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U.S. President Donald Trump addresses the nation from the White House, in Washington, on Jan. 8, 2020.

Evan Vucci/The Associated Press

The U.S. military tried, but failed, to take out another senior Iranian commander on the same day that a U.S. air strike killed the Revolutionary Guard’s top general, U.S. officials said Friday.

The officials said a military air strike targeted Abdul Reza Shahlai, a high-ranking commander in Iran’s Islamic Republican Guard Corps but the mission was not successful. The officials spoke on condition of anonymity in order to discuss a classified mission.

Officials said both Iranian General Qassem Soleimani and Mr. Shahlai were on approved military targeting lists, which indicates a deliberate effort by the United States to cripple the leadership of Iran’s Quds force, which has been designated a terror organization by the U.S.

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A U.S. drone strike on Jan. 3 killed Gen. Soleimani shortly after he landed at Baghdad International Airport. Trump administration officials have justified the killing as an act of self-defence, saying he was planning military acts that threatened large numbers of American military and diplomatic officials in the Middle East. Iran, however, called the attack an act of terrorism, and on Jan. 8 it launched more than a dozen ballistic missiles at two bases in Iraq that house American and coalition forces. No one was killed in that retaliation.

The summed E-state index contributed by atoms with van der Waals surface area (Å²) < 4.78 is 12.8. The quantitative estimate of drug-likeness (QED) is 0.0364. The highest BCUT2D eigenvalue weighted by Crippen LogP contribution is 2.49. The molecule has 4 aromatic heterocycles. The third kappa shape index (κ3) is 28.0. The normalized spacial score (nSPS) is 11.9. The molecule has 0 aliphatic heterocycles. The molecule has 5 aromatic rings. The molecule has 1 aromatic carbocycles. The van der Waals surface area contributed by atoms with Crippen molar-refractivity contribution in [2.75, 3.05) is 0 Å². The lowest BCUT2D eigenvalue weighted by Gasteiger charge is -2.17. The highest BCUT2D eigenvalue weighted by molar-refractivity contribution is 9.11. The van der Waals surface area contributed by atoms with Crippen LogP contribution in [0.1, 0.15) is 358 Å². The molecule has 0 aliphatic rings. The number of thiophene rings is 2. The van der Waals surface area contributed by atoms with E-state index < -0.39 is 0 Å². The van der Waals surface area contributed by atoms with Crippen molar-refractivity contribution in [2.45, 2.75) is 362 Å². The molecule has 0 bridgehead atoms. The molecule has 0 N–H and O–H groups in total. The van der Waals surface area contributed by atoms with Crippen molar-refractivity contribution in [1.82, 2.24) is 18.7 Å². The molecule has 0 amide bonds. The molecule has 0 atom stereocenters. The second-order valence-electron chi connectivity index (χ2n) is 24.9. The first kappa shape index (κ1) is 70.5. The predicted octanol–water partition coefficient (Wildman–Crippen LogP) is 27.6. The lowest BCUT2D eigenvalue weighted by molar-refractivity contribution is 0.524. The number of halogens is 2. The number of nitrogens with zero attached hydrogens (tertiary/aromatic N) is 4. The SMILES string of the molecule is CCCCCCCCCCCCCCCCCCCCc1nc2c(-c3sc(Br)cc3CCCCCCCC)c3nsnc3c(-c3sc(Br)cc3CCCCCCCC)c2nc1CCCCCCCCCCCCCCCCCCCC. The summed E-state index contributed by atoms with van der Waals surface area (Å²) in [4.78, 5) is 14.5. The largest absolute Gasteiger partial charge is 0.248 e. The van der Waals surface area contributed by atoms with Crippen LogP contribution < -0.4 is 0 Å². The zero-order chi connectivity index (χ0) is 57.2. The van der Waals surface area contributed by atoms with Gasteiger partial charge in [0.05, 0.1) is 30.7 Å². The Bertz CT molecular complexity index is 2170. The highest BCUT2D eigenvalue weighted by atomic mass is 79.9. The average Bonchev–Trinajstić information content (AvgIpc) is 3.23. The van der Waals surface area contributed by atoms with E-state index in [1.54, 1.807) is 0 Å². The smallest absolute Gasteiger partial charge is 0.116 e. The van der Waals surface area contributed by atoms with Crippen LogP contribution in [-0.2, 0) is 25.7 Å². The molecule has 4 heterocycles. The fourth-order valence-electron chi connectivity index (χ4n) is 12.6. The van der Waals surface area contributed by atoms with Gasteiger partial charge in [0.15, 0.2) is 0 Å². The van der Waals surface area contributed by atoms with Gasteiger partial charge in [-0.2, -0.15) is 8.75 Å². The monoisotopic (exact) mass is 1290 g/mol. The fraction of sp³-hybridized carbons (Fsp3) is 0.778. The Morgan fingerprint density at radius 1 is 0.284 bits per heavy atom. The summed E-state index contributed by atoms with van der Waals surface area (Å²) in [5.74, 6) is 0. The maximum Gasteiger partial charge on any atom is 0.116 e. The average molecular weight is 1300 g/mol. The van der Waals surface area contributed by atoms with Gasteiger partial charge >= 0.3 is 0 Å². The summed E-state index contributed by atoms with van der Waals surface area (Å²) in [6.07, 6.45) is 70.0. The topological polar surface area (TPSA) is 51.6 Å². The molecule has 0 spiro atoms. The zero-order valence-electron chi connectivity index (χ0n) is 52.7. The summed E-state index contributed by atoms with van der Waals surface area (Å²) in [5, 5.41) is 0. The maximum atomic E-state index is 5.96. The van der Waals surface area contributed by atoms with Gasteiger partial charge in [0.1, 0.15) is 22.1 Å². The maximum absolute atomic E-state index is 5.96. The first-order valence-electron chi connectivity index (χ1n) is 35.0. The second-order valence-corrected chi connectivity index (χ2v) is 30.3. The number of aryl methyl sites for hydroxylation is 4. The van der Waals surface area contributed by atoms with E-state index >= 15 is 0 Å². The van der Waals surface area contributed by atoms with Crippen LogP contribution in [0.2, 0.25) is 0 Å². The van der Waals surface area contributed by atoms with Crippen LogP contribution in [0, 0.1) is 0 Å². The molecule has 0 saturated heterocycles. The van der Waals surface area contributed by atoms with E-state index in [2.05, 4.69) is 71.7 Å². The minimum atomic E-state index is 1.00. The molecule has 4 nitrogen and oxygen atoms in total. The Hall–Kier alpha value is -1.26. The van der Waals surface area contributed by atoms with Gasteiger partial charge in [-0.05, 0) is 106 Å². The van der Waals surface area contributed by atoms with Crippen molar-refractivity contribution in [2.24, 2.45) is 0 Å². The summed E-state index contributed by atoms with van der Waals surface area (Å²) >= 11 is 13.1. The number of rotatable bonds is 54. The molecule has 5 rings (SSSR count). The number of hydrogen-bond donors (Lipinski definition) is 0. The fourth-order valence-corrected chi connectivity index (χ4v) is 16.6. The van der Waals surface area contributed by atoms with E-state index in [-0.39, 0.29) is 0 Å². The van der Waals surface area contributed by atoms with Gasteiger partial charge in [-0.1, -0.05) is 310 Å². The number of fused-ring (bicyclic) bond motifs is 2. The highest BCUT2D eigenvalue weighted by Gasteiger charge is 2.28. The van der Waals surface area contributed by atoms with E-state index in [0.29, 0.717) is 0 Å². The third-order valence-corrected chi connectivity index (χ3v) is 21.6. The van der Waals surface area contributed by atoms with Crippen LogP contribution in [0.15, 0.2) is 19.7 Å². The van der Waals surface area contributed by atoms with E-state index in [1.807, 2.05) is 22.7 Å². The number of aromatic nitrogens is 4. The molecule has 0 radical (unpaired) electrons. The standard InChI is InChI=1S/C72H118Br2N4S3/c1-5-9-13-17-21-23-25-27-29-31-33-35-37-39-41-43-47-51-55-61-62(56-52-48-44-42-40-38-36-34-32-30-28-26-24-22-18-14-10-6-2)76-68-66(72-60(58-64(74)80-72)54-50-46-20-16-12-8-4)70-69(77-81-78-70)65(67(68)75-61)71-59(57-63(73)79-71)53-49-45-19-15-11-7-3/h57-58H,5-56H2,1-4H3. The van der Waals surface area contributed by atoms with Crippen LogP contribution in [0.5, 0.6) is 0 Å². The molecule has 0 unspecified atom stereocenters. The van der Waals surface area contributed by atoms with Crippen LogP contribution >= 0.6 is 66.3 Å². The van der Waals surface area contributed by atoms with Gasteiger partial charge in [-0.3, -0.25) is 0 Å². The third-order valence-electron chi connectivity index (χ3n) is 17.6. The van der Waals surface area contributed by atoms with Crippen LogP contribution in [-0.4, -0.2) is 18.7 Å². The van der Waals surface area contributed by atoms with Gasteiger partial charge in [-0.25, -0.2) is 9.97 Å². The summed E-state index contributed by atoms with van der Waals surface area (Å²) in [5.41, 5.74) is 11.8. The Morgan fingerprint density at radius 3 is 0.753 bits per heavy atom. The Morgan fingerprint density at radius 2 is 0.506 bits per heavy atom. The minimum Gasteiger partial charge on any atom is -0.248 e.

The U.S. State Department has offered a reward of US$15-million for information leading to the disruption of IRGC finances, including information on Mr. Shahlai, a key financier in the organization. The State Department said he “has a long history of targeting Americans and U.S. allies globally,” and planned multiple assassinations of coalition forces in Iraq. It said that his activities included providing weapons and explosives to Shia militia groups and directing a plot to assassinate the Saudi ambassador in Washington in 2011.

The Pentagon declined to discuss the highly-classified operation.

“We have seen the report of a Jan. 2 air strike in Yemen, which is long-understood as a safe space for terrorists and other adversaries to the United States. The Department of Defence does not discuss alleged operations in the region,” said Navy Commander Rebecca Rebarich, a Pentagon spokeswoman.

The Washington Post first reported the development.

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